This early 19th-century fortified tower overlooking the coastline of Cape Tainaron in Greece has been converted into a guest house with three suites arranged inside its thick stone walls (+ slideshow).
Architects Kostas Zouvelos and Kassiani Theodorakakou were responsible for transforming the building into the Tainaron Blue Retreat, which contains three bedrooms with a shared kitchen and breakfast area.
The tower is a typical example of the traditional defensive structures erected around the outskirts of settlements on the Mani Peninsula to repel hostile attacks and control newly invaded territories.
Conservation regulations restricted any alterations to the building's structure, so the architects were required to focus on conserving the stone walls and integrating modern amenities into the existing spaces.
"The restoration of the traditional building solved form issues in relation to the old texture of the masonry," said the architects, "so that the final look of the tower gives the impression of a building that emerges from the rock upon which it is founded."
The tower rises from a crag on the hillside and is constructed from the same stone it rests on.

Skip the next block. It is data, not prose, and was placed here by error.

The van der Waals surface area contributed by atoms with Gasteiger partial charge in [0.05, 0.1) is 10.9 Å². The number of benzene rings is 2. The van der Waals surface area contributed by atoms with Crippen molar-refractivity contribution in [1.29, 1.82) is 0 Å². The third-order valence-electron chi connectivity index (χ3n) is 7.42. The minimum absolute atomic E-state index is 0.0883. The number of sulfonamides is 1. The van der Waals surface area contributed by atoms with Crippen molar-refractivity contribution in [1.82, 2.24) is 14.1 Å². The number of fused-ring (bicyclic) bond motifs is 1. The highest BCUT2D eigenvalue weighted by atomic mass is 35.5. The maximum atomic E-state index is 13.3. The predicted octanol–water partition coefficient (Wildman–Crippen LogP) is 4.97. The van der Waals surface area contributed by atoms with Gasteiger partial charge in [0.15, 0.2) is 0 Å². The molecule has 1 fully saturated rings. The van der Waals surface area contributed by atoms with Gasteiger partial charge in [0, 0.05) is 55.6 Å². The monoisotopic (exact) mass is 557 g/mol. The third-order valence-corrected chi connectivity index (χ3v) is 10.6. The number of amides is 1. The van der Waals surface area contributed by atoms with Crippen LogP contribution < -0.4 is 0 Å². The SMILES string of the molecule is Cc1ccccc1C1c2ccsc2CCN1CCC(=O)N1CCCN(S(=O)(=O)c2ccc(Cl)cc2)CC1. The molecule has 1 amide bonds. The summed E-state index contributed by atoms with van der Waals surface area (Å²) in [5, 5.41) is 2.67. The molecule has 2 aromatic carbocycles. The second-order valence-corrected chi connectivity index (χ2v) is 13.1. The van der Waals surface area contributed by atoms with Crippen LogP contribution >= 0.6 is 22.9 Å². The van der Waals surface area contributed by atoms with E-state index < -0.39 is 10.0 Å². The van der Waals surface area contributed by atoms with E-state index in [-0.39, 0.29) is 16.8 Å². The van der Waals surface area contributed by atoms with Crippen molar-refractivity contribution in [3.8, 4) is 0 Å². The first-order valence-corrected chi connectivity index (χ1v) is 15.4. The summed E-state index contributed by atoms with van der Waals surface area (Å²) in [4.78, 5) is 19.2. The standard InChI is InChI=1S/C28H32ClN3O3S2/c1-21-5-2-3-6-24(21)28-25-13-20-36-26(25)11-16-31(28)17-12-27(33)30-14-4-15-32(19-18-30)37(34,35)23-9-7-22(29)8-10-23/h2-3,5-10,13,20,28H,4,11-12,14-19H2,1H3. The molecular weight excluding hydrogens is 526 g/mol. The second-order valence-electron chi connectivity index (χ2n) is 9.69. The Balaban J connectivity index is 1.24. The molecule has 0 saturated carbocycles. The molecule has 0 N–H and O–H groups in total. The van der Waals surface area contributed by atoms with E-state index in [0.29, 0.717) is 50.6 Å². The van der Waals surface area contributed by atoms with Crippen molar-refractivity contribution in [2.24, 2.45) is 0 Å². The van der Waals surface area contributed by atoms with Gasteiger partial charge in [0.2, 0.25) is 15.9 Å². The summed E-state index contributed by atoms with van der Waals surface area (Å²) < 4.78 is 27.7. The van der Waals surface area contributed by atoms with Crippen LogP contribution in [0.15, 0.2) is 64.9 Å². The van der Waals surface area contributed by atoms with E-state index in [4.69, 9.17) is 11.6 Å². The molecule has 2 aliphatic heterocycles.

A traditional mortar known as kourasani, which is made using local Theraic soil, ceramic powder, lime, river sand and a small amount of cement, is applied internally and externally to reinforce the walls.
In addition to renovating the tower, a patio, sun terrace and infinity pool were created using the same materials to ensure they blend in with the existing architecture.
"As the formation of the exterior spaces had to ensure minimum interference, the addition of a water surface area was adapted to the specific environment and respected the topography of the landscape," the architects added.
"The result is an even and unified set of buildings and space with intensity and character."
The tower was divided into three separate suites and a communal dining space located on the first floor, which opens onto a patio on the roof of a small annex.
The ground floor of the tower houses a suite with a single bed built into an alcove in the thick stone wall. There is also a double bed on a floor inserted above it.
A suite with a double bed is accommodated in the annex, which features a vaulted ceiling. The space can be linked to the adjacent suite by opening a connecting door.
The top of the tower houses a family suite comprising two double bedrooms, with the main space connected to a mezzanine above by a fixed ladder.
A small wooden balcony that projects from one side of the tower provides views of the sea and countryside.
Each of the rooms has its own bathroom and built-in storage made from welded steel that complements the rough stone and wood surfaces.
Narrow openings, wooden stairs and steps made of rocks protrude from walls and archways, providing routes around the tower.
A bamboo canopy was fixed to sturdy wooden beams that project from the elevation facing the pool to create a shaded seating area.
Photography is by George Meitner.
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